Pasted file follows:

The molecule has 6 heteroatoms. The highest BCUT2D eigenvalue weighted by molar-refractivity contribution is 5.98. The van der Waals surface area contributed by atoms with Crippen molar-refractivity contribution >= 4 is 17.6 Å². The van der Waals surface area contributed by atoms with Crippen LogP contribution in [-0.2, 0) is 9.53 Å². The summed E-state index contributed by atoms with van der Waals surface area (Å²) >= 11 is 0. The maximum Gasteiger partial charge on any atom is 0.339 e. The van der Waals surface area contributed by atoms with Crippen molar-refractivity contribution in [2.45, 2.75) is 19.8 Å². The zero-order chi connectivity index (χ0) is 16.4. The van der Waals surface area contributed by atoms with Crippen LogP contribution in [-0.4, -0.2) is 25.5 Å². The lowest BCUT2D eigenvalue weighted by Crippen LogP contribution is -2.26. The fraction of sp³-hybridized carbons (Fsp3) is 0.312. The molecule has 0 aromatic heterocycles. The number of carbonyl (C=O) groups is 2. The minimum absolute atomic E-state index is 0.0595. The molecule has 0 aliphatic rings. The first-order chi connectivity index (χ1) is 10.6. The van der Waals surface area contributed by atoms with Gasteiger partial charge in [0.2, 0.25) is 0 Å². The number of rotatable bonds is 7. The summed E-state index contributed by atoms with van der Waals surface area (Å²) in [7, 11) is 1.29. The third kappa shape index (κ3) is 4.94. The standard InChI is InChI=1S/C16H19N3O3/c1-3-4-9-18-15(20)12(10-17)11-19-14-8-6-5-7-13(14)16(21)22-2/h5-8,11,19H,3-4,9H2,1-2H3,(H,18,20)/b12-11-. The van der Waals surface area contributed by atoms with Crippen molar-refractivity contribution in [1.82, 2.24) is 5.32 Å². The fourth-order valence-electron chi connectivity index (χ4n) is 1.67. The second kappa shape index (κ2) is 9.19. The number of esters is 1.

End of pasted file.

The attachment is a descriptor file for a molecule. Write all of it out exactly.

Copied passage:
The molecule has 6 heteroatoms. The highest BCUT2D eigenvalue weighted by molar-refractivity contribution is 5.98. The van der Waals surface area contributed by atoms with Crippen molar-refractivity contribution >= 4 is 17.6 Å². The van der Waals surface area contributed by atoms with Crippen LogP contribution in [-0.2, 0) is 9.53 Å². The summed E-state index contributed by atoms with van der Waals surface area (Å²) >= 11 is 0. The maximum Gasteiger partial charge on any atom is 0.339 e. The van der Waals surface area contributed by atoms with Crippen molar-refractivity contribution in [2.45, 2.75) is 19.8 Å². The zero-order chi connectivity index (χ0) is 16.4. The van der Waals surface area contributed by atoms with Crippen LogP contribution in [-0.4, -0.2) is 25.5 Å². The lowest BCUT2D eigenvalue weighted by Crippen LogP contribution is -2.26. The fraction of sp³-hybridized carbons (Fsp3) is 0.312. The molecule has 0 aromatic heterocycles. The number of carbonyl (C=O) groups is 2. The minimum absolute atomic E-state index is 0.0595. The molecule has 0 aliphatic rings. The first-order chi connectivity index (χ1) is 10.6. The van der Waals surface area contributed by atoms with Gasteiger partial charge in [0.2, 0.25) is 0 Å². The number of rotatable bonds is 7. The summed E-state index contributed by atoms with van der Waals surface area (Å²) in [7, 11) is 1.29. The third kappa shape index (κ3) is 4.94. The standard InChI is InChI=1S/C16H19N3O3/c1-3-4-9-18-15(20)12(10-17)11-19-14-8-6-5-7-13(14)16(21)22-2/h5-8,11,19H,3-4,9H2,1-2H3,(H,18,20)/b12-11-. The van der Waals surface area contributed by atoms with Crippen molar-refractivity contribution in [1.82, 2.24) is 5.32 Å². The fourth-order valence-electron chi connectivity index (χ4n) is 1.67. The second kappa shape index (κ2) is 9.19. The number of esters is 1.